Last updated on 18th February 2011
Valentine's Day! Well here's a topical research study. Professor Jamie Pennebaker is probably best known for his research on expressive writing - see, for example, the series of four blog posts I wrote about his lecture at last year's British Association for Behavioural and Cognitive Psychotherapies' conference. However, as he states on his very informative website, "His most recent research focuses on the nature of language and emotion in the real world. The words people use serve as powerful reflections of their personality and social worlds". Last month Jamie and colleagues published this interesting paper:
Ireland, M. E., R. B. Slatcher, et al. (2011). "Language Style Matching Predicts Relationship Initiation and Stability." Psychological Science 22(1): 39-44. [Abstract - Free Full Text] Previous relationship research has largely ignored the importance of similarity in how people talk with one another. Using natural language samples, we investigated whether similarity in dyads' use of function words, called language style matching (LSM), predicts outcomes for romantic relationships. In Study 1, greater LSM in transcripts of 40 speed dates predicted increased likelihood of mutual romantic interest (odds ratio = 3.05). Overall, 33.3% of pairs with LSM above the median mutually desired future contact, compared with 9.1% of pairs with LSM at or below the median. In Study 2, LSM in 86 couples' instant messages positively predicted relationship stability at a 3-month follow-up (odds ratio = 1.95). Specifically, 76.7% of couples with LSM greater than the median were still dating at the follow-up, compared with 53.5% of couples with LSM at or below the median. LSM appears to reflect implicit interpersonal processes central to romantic relationships.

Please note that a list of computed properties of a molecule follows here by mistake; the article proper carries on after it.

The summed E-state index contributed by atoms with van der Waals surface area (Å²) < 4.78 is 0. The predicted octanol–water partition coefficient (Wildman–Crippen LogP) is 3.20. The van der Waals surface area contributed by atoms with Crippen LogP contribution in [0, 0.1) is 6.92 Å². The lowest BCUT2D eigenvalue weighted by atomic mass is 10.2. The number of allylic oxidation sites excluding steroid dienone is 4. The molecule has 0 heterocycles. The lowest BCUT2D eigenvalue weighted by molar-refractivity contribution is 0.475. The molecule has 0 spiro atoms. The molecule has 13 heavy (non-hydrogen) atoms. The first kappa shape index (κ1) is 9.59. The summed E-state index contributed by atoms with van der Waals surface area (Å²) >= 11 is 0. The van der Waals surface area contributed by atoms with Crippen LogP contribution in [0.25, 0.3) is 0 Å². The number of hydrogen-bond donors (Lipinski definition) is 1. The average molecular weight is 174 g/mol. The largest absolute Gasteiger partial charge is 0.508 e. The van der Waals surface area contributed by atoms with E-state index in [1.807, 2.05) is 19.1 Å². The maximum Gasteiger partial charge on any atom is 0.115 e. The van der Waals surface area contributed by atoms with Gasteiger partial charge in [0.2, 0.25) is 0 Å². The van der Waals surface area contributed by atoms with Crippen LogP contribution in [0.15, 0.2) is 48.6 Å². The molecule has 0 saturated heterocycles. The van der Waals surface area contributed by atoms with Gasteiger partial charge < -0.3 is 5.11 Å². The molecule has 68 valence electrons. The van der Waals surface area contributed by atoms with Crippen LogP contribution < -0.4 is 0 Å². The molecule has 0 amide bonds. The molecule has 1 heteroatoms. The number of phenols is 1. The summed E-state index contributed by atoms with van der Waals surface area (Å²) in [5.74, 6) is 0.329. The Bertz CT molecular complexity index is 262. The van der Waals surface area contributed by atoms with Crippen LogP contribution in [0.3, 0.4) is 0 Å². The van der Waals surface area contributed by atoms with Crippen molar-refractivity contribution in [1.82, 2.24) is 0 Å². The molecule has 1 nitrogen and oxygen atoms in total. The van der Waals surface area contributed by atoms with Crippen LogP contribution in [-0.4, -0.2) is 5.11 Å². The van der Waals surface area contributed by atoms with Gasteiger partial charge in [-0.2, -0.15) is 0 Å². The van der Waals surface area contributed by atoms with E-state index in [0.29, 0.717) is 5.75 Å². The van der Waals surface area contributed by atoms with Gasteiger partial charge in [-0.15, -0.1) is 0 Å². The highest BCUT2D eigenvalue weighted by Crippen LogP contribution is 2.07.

Interesting! Do see the six page free full text article and if you really want to explore, try it for yourself at the "In synch: language style matching" page. As the authors write: "This application determines the degree to which any two samples of language are similar in their language styles. It can be most helpful in analyzing two sides of the same conversation. For best results, use a group of IMs (instant messages), emails, text messages, even transcribed conversations, or even general writing samples between you and another person. Once you enter your words in the interaction and then the other person's words, you will get a number back that assesses the degree to which the two of you match. This number, called a language style matching, or LSM score, ranges from about .50 to 1.00. The closer you are to 1.00, the more in synch the two of you are. Other studies have found that the LSM score is associated with how long a relationship lasts and its overall quality".